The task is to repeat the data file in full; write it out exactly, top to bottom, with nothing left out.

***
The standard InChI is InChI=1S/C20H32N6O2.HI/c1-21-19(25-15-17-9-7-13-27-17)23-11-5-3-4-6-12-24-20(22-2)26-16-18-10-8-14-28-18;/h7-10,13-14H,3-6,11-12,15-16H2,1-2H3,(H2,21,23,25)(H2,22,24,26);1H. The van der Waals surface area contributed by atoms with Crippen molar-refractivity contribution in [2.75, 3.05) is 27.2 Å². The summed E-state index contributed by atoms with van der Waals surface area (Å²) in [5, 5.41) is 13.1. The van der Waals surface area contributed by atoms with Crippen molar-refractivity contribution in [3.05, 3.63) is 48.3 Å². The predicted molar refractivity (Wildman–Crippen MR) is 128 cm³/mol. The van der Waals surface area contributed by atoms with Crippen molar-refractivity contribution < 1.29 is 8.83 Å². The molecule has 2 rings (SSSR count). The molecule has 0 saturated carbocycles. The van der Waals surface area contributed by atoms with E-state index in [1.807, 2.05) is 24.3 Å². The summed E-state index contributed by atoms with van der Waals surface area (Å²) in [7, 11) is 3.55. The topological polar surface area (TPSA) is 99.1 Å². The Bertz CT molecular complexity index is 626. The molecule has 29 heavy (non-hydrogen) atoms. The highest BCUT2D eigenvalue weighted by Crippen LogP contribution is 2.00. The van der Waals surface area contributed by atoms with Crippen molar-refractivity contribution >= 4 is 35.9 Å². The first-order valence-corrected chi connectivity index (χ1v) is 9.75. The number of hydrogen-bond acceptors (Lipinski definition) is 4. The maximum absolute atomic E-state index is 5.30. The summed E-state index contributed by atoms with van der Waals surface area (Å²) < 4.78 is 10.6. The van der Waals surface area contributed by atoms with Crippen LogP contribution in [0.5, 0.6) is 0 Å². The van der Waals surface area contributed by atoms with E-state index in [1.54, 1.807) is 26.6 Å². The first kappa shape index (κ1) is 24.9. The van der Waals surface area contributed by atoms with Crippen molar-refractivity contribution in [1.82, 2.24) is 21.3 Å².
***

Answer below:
The standard InChI is InChI=1S/C20H32N6O2.HI/c1-21-19(25-15-17-9-7-13-27-17)23-11-5-3-4-6-12-24-20(22-2)26-16-18-10-8-14-28-18;/h7-10,13-14H,3-6,11-12,15-16H2,1-2H3,(H2,21,23,25)(H2,22,24,26);1H. The van der Waals surface area contributed by atoms with Crippen molar-refractivity contribution in [2.75, 3.05) is 27.2 Å². The summed E-state index contributed by atoms with van der Waals surface area (Å²) in [5, 5.41) is 13.1. The van der Waals surface area contributed by atoms with Crippen molar-refractivity contribution in [3.05, 3.63) is 48.3 Å². The predicted molar refractivity (Wildman–Crippen MR) is 128 cm³/mol. The van der Waals surface area contributed by atoms with Crippen molar-refractivity contribution < 1.29 is 8.83 Å². The molecule has 2 rings (SSSR count). The molecule has 0 saturated carbocycles. The van der Waals surface area contributed by atoms with E-state index in [1.807, 2.05) is 24.3 Å². The summed E-state index contributed by atoms with van der Waals surface area (Å²) in [7, 11) is 3.55. The topological polar surface area (TPSA) is 99.1 Å². The Bertz CT molecular complexity index is 626. The molecule has 29 heavy (non-hydrogen) atoms. The highest BCUT2D eigenvalue weighted by Crippen LogP contribution is 2.00. The van der Waals surface area contributed by atoms with Crippen molar-refractivity contribution >= 4 is 35.9 Å². The first-order valence-corrected chi connectivity index (χ1v) is 9.75. The number of hydrogen-bond acceptors (Lipinski definition) is 4. The maximum absolute atomic E-state index is 5.30. The summed E-state index contributed by atoms with van der Waals surface area (Å²) < 4.78 is 10.6. The van der Waals surface area contributed by atoms with Crippen LogP contribution in [0.5, 0.6) is 0 Å². The van der Waals surface area contributed by atoms with E-state index in [1.54, 1.807) is 26.6 Å². The first kappa shape index (κ1) is 24.9. The van der Waals surface area contributed by atoms with Crippen molar-refractivity contribution in [1.82, 2.24) is 21.3 Å².